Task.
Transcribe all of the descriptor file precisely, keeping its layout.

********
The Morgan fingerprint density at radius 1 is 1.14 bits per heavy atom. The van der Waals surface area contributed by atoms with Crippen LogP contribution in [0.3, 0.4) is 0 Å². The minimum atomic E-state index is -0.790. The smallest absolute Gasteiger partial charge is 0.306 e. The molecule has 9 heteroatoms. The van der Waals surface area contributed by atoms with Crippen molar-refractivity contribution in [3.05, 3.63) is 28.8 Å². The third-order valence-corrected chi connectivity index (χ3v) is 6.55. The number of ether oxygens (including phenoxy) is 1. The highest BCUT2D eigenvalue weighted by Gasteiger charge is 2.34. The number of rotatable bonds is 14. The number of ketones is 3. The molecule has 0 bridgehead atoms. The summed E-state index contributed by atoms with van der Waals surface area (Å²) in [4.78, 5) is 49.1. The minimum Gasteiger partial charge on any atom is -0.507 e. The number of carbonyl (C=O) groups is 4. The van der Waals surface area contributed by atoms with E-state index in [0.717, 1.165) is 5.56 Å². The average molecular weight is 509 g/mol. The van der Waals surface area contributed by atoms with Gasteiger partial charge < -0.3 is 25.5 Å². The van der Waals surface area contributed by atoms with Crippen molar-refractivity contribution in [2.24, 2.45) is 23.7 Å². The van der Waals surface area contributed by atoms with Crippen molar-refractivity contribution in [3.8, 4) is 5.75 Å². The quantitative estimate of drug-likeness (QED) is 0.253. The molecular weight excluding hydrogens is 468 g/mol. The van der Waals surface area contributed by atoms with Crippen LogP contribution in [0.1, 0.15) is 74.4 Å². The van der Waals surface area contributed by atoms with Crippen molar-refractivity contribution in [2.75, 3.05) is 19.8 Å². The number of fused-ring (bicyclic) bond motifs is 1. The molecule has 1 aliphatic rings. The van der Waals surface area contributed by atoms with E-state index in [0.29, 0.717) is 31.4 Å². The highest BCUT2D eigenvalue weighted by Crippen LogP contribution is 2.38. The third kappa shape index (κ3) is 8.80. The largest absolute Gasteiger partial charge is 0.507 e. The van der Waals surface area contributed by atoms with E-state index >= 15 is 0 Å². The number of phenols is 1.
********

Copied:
The Morgan fingerprint density at radius 1 is 1.14 bits per heavy atom. The van der Waals surface area contributed by atoms with Crippen LogP contribution in [0.3, 0.4) is 0 Å². The minimum atomic E-state index is -0.790. The smallest absolute Gasteiger partial charge is 0.306 e. The molecule has 9 heteroatoms. The van der Waals surface area contributed by atoms with Crippen molar-refractivity contribution in [3.05, 3.63) is 28.8 Å². The third-order valence-corrected chi connectivity index (χ3v) is 6.55. The number of ether oxygens (including phenoxy) is 1. The highest BCUT2D eigenvalue weighted by Gasteiger charge is 2.34. The number of rotatable bonds is 14. The number of ketones is 3. The molecule has 0 bridgehead atoms. The summed E-state index contributed by atoms with van der Waals surface area (Å²) in [4.78, 5) is 49.1. The minimum Gasteiger partial charge on any atom is -0.507 e. The number of carbonyl (C=O) groups is 4. The van der Waals surface area contributed by atoms with E-state index in [0.717, 1.165) is 5.56 Å². The average molecular weight is 509 g/mol. The van der Waals surface area contributed by atoms with Gasteiger partial charge < -0.3 is 25.5 Å². The van der Waals surface area contributed by atoms with Crippen molar-refractivity contribution in [2.24, 2.45) is 23.7 Å². The van der Waals surface area contributed by atoms with Crippen molar-refractivity contribution in [3.8, 4) is 5.75 Å². The quantitative estimate of drug-likeness (QED) is 0.253. The molecular weight excluding hydrogens is 468 g/mol. The van der Waals surface area contributed by atoms with Crippen LogP contribution in [0.1, 0.15) is 74.4 Å². The van der Waals surface area contributed by atoms with Crippen molar-refractivity contribution in [2.75, 3.05) is 19.8 Å². The number of fused-ring (bicyclic) bond motifs is 1. The molecule has 1 aliphatic rings. The van der Waals surface area contributed by atoms with E-state index in [0.29, 0.717) is 31.4 Å². The highest BCUT2D eigenvalue weighted by Crippen LogP contribution is 2.38. The third kappa shape index (κ3) is 8.80. The largest absolute Gasteiger partial charge is 0.507 e. The van der Waals surface area contributed by atoms with E-state index >= 15 is 0 Å². The number of phenols is 1.